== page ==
Posted by Dale Buss on July 18, 2011 03:00 PM
America’s food and beverage makers, in tandem with casual restaurants including Burger King, have stepped up their marketing offensive against federal regulators who are seeking to impose tough new “voluntary” standards about marketing to children.
Industry groups are intensifying their battle on two fronts: extending more effort on self-governing programs to offer more healthy-product options and to soft-pedal their marketing, and punching back harder against the proposal by the Obama administration’s Interagency Working Group (IWG) on marketing food to children.Continue reading...
Posted by Mark J. Miller on June 23, 2011 02:00 PM
Americans spend $5 billion annually on vitamins in a quest to feel better, but they could save a lot of cash – and be healthier – if they bought cheaper ones, the Los Angeles Times reports.
An independent study of more than three dozen leading multivitamins showed that “about one third of the brands did not contain enough of the nutrients listed on their labels,” according to the LA Times.
ConsumerLab.com “tested for the presence of several standard nutrients including folic acid, calcium and vitamin A” and figured out how long it took tablets to dissolve in liquid, the Times notes.Continue reading...
Posted by Sheila Shayon on June 21, 2011 11:00 AM
It’s somehow fitting that today, the official first day of summer in the northern hemisphere, America's Food and Drug Administration is releasing the strongest warnings against cigarette use in 25 years. Tobacco usage causes about 443,000 deaths in the US annually, according to the FDA.
Nine new cigarette package warning labels illustrate the effects of tobacco — in very graphic detail — including rotting and diseased teeth and gums; a man with a tracheotomy smoking; the corpse of a smoker; diseased lungs; and a mother holding her baby with smoke swirling around them.Continue reading...
Posted by Sheila Shayon on June 10, 2011 03:00 PM
The former chief executives who engineered the ill-fated AOL-Time Warner merger in 2000, Jerry Levin and Steve Case, are back in business together again.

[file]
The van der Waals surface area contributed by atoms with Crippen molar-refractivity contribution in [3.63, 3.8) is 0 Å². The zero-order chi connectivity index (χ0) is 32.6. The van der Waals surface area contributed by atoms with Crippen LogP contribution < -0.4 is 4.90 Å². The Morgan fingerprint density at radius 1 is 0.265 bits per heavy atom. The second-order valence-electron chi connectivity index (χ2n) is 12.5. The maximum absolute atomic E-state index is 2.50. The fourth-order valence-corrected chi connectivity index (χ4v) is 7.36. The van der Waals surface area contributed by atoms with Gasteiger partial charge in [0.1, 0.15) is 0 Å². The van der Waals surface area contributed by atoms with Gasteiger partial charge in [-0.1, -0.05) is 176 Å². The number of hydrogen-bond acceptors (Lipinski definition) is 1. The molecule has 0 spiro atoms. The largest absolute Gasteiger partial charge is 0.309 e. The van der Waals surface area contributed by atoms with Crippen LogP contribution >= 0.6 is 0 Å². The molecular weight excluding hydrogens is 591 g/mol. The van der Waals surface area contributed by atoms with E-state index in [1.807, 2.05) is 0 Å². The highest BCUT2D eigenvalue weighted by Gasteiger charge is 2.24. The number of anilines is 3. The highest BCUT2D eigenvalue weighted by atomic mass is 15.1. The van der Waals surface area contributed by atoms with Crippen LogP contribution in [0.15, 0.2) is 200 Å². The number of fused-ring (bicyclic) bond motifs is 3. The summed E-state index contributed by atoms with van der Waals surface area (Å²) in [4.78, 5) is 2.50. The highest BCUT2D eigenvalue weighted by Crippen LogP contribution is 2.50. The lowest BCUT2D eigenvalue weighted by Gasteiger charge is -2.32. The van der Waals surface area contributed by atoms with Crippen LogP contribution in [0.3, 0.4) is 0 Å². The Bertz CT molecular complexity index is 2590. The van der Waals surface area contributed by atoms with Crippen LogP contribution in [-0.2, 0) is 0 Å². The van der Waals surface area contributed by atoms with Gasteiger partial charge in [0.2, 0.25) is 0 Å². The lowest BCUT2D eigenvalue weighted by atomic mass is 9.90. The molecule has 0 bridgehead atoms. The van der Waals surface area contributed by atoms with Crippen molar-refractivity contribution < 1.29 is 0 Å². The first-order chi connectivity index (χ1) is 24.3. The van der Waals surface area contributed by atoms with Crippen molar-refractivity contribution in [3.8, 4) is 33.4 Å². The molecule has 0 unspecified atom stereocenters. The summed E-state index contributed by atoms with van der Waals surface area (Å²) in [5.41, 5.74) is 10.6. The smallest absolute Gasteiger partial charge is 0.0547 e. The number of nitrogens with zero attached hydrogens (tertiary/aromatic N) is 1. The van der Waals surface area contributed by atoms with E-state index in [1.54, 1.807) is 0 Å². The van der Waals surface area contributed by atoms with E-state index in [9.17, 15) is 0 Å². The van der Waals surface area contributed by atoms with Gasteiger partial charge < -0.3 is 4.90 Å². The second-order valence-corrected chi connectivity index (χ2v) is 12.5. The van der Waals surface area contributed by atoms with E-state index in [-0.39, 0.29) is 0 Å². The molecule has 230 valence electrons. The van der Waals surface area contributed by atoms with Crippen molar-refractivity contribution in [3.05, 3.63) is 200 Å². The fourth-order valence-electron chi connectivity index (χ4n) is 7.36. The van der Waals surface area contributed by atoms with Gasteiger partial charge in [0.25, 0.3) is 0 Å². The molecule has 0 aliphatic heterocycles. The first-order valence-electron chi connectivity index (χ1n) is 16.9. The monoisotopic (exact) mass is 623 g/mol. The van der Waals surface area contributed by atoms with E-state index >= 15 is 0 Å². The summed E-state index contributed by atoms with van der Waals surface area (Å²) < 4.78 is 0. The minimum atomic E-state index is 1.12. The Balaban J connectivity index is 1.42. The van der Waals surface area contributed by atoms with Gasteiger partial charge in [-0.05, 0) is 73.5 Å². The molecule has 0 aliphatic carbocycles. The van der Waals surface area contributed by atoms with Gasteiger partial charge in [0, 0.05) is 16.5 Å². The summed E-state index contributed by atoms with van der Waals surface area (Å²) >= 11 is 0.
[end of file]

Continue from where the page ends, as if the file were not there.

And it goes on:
This time around, they're partnering around a health and wellness venture, StartUp Health.
Levin, a board member for the health information startup OrganizedWisdom, is partnering with Startup America Partnership, a White House initiative chaired by Case to boost innovation and entrepreneurship in the US.
They're launching StartUp Health as a resource for healthcare entrepreneurs to access funding, information and education — and because health and wellness are topics near and dear to both their hearts.Continue reading...
Posted by Dale Buss on June 2, 2011 05:00 PM
There are a few oddities, but — as we previewed yesterday — the US Department of Agriculture's simplified new icon that replaces its food pyramid logo should help Americans understand nutritional recommendations much better than the last form of MyPyramid did.
First Lady Michelle Obama helped unveil the rebranded icon (dubbed MyPlate, it replaces MyPyramid) today, along with a website, ChooseMyPlate.gov, a move that was greeted with endorsements from just about every quarter of the food and beverage industry, the regulatory apparatus, and academia.Continue reading...
Posted by Sheila Shayon on June 2, 2011 12:00 PM
In the era of the Internet, turns out banning billboard ads for alcohol, cigarettes or drugs is ineffective.
Strictures on such traditional advertising are superseded by the ubiquity of online ads, which actually make the latter more effective according to a recent study entitled Advertising Bans and the Substitutability of Online and Offline Advertising, published in the April issue of the Journal of Marketing Research.Continue reading...
Posted by Dale Buss on June 1, 2011 05:00 PM
The next effort by the federal government to get Americans to eat better: junk the iconic food pyramid in favor of a new healthy-eating logo and visual systems that looks more like a dinner plate.
That makes sense. With the original pyramid conceived decades ago, consumers were supposed to favor foods depicted in the icon’s wide base, such as whole grains and vegetables – as the “basis” of a healthy diet.
The allegedly worse-for-you stuff, such as fats and meats, were relegated to smaller portions near the top of the pyramid. But not surprisingly, this confused many Americans. Isn’t the best stuff supposed to be at the pinnacle of anything? Besides, geometry is a tough subject.Continue reading...
Posted by Sheila Shayon on March 30, 2011 04:00 PM
What do Cheetos, Froot Loops, Pop-Tarts, Hostess Twinkies, Jell-O, Lucky Charms, M&M’s and Minute Maid Lemonade have in common?
They may soon be carrying warnings that their bright artificial colorings may be worsening behavioral problems such as hyperactivity in kids.
The US FDA has asked a panel of experts to sort through new evidence on possible health risks and other adverse effects in two days of hearings beginning today and make recommendations on potential policy changes, include warning labels.
Consumer advocates are welcoming the inquiry, as it has taken three years to get to this week's hearings. A petition was filed by the Center for Science in the Public Interest in 2008 asking regulators to ban Red 40, Yellow 5 and six other colorings, according to the Associated Press.Continue reading...